Well, things have not been moving as quickly as I'd like. I want to have a working prototype by Oct 7, so I can take one to the conference at NYLS. But time and money have proven to be big constraints.
At the moment, I have a bunch of ideas that I need to iterate through rapidly. I know some of these ideas are just not going to shake out in my Maya model of the portable scanner, and I need to make them out of real stuff to figure out how to place things and see how they work.
Real stuff is a problem. 5mm baltic birch plywood is cheap, but not so cheap that you can waste it. And you can only cut it at 15% speed, which means that even this little box can take over 20 minutes to cut. If you make a mistake, that's another 20 minutes just to keep moving, and you'll probably chuck the part anyhow.
But with less-dense materials, much higher speeds are possible. So much of my book scanner time this week was spent looking for materials with identical thickness, but with much better cutting properties. One of the contributors over at Sawmill Creek Engraver's Forum pointed me to foam-core
. I tried it tonight.
It turns out Wal*Mart was the cheapest source of foam-core that I could find. I hate Wal*Mart but I have to stretch my money as far as possible. I bought six sheets of 20"x30" foam core, which is just slightly thinner than my baltic birch, for $3 a sheet.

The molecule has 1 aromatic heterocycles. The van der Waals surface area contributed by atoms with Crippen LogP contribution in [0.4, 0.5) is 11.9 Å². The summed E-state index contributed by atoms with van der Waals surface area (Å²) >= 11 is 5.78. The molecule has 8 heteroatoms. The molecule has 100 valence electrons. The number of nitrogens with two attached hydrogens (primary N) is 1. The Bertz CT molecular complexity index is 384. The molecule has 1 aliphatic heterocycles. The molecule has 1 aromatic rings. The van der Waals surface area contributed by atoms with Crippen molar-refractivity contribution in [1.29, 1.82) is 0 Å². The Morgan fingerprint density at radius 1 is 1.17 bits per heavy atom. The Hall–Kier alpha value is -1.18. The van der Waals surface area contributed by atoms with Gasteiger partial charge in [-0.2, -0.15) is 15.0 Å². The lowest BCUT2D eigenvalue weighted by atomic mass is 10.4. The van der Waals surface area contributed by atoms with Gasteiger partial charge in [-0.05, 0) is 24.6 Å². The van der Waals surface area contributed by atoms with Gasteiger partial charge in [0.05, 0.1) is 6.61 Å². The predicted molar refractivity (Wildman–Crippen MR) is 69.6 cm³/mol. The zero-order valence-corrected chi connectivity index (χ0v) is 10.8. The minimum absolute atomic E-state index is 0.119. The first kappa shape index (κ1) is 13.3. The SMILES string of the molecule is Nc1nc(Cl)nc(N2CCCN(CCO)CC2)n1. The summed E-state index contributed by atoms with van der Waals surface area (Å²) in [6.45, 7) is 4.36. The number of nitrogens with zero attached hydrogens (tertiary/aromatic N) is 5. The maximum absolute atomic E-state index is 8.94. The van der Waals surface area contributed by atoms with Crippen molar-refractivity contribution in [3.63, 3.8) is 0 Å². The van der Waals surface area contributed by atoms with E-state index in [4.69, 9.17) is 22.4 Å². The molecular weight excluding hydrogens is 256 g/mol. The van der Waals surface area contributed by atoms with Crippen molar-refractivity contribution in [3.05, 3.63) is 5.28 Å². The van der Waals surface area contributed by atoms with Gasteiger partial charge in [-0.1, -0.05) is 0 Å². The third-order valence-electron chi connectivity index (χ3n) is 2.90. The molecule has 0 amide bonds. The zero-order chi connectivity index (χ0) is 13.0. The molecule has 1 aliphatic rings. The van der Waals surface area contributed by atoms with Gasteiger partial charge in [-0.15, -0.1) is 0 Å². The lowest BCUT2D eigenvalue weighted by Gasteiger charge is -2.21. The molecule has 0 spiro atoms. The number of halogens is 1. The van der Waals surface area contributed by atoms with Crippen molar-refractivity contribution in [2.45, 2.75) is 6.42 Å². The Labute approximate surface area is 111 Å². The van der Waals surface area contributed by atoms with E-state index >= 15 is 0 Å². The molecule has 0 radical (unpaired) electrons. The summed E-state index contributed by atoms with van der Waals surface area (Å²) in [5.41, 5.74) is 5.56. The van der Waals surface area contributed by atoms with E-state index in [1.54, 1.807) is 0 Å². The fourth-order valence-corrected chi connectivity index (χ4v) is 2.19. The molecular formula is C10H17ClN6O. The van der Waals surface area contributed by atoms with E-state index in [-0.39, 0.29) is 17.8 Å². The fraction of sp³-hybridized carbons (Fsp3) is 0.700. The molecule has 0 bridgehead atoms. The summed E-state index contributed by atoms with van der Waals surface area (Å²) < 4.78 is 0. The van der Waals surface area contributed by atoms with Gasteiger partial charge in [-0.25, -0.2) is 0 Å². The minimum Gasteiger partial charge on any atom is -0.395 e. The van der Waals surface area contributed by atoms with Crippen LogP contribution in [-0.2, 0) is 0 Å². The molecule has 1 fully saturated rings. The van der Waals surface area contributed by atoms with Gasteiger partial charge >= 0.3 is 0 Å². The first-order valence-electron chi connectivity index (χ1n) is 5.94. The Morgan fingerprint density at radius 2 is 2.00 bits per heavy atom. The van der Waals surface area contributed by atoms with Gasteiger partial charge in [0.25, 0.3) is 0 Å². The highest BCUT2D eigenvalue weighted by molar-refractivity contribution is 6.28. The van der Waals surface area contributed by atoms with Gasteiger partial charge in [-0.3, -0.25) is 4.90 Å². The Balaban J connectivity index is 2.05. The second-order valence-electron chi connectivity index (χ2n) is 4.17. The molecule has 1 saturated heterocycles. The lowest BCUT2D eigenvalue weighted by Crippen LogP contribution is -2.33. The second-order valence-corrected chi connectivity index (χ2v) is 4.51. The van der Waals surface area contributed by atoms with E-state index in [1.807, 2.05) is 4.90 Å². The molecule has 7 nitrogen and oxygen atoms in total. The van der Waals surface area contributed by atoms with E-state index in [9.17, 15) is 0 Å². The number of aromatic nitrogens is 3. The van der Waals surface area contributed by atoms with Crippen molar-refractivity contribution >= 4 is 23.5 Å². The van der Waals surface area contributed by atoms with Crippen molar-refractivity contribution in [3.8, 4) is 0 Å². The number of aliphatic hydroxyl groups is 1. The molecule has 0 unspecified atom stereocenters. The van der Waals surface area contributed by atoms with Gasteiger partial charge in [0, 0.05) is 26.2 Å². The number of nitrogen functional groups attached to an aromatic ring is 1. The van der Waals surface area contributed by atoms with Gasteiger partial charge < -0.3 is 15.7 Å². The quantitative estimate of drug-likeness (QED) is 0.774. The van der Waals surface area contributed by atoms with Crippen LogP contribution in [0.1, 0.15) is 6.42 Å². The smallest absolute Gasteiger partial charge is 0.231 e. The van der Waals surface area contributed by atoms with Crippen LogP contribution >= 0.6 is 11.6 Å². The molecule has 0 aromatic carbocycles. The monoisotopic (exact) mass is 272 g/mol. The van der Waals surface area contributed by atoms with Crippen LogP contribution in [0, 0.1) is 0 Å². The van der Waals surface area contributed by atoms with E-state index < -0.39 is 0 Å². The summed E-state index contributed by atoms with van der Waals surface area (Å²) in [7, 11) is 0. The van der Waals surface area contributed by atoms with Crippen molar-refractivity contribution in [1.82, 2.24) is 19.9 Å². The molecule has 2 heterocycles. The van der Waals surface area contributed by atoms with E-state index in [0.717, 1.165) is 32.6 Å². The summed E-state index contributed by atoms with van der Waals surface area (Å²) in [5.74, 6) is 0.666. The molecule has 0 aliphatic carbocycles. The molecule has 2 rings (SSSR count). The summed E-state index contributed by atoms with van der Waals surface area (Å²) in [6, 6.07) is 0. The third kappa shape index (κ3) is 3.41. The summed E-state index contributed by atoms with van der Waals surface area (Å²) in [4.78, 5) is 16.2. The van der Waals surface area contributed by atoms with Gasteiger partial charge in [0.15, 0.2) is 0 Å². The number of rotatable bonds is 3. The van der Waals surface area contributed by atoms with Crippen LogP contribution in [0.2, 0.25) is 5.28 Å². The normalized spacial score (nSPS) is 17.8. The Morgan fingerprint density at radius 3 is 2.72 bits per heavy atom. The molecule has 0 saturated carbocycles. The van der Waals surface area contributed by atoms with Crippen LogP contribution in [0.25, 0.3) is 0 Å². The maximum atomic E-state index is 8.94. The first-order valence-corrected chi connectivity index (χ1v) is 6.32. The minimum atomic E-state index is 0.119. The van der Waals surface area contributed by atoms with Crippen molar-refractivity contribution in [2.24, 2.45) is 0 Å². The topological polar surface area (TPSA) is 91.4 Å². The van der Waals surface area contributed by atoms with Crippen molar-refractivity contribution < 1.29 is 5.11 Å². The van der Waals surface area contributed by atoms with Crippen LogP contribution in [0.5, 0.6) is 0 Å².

When I got back to my workshop, I remembered that I had another kind of foam-core somewhere. I think it is the more sturdy material mentioned in the thread above. It has a thicker, stiffer "paper" covering around the styrene center.
I cut my test box from both materials. On the left is the baltic birch ply. In the middle is the stiffer mystery foam core. On the right is the Wal*Core. Laser settings: 100% speed, 90% power, 1khz. The styrene core of this material is kind of interesting. You can see that the heat from the laser causes it to go concave. It also produces a lot of noxious-looking smoke which gives the impression that it's much heavier than air, because of the way it lingers in the laser.
Conclusions: Mystery-core is great, but probably more expensive than ply. Wal*Core is junk, but probably good enough to try out some ideas. Tomorrow night is reserved for trying a proto of my folding lighting arms.
Behold, the new DIY Book Scanner HQ. Basically, it's a workbench I made from 2x12's in a moldy basement. The great thing about this setup is that I will be able to put the laser down here in the winter. It would definitely not survive the harsh winter in my workshop. The first cold snap would mean the end of any laser work. I've lived in this flat, featureless, artless state most of my life, and winters here are absolutely brutal. But for me, the brutality is not the extreme cold or the mountains of snow, it's the total end of workshop activities. I may have left my preferred dwelling, but being closer to my machines and projects should keep me going through another Fargo freeze.